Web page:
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Herb of the Month-Popular Bud

Updated: Apr 14, 2020

I’m a tree hugger and I’ve always understood that plants were alive-well living-like you and me. To me, they are all living, breathing, reproducing entities that provide us nourishment, sustenance, clothing, shelter, shade and beauty. It’s funny to think back now at how young I was when I started talking to plants-out loud-and touching them when I could. And feeling the cry of despair from a fallen tree or cut forest. Just knowing that the trees, Plants, flowers, weeds are aware of me has made me a better steward in and for nature and has drawn me to doing what I do now as an herbalist and a gardener. I would like to think that all plants are my allies, but the truth is a few have touched me deeper and I have a relationship with certain plants I hold dear. One of the first plants that remember falling in love with was two 100-year-old Cottonwood trees that lived side by side in the front yard of the first home I moved into after college. This was in Colorado and these two trees were massive-3 hugs around each one as I measured it.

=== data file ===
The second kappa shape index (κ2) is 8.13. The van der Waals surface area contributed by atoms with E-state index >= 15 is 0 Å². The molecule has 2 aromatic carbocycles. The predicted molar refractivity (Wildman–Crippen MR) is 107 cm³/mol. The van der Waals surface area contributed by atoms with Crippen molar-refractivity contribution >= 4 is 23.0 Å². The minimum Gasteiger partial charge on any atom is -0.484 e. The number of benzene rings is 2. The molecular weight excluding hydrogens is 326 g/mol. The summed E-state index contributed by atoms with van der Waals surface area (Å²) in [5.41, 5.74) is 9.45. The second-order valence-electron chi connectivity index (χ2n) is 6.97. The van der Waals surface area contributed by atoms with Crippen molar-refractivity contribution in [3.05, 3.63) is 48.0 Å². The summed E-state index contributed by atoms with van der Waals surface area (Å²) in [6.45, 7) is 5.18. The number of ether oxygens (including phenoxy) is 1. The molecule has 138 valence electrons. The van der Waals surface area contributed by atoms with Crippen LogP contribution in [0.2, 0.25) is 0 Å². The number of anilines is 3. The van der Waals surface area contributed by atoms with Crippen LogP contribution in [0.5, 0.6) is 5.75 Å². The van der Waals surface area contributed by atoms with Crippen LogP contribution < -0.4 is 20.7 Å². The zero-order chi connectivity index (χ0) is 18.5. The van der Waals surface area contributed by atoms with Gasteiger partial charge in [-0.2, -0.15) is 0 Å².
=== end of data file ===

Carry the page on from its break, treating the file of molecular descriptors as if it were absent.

Being on my own for the first time was a little scary, but I found solace in sitting on my front porch, nestled under the outstretched arms of 2 Grandmother trees. The sound of the wind through cottonwood leaves is a soothing vibration that I came to love and breath deep to-It would slow my thoughts and my pulse. The temperature under her protective awning would be degrees different then out in the open on a hot Colorado summer day and I could always find a cool place to sit and meditate if need be. Under one tree the trunk formed an opening that collected water and frogs in the Spring that only added to her beauty. I could hug them and feel grounded and safe. I loved it there, but after a time I had to move on and within a few years I heard the new owners were going to cut both trees down to build a bigger house.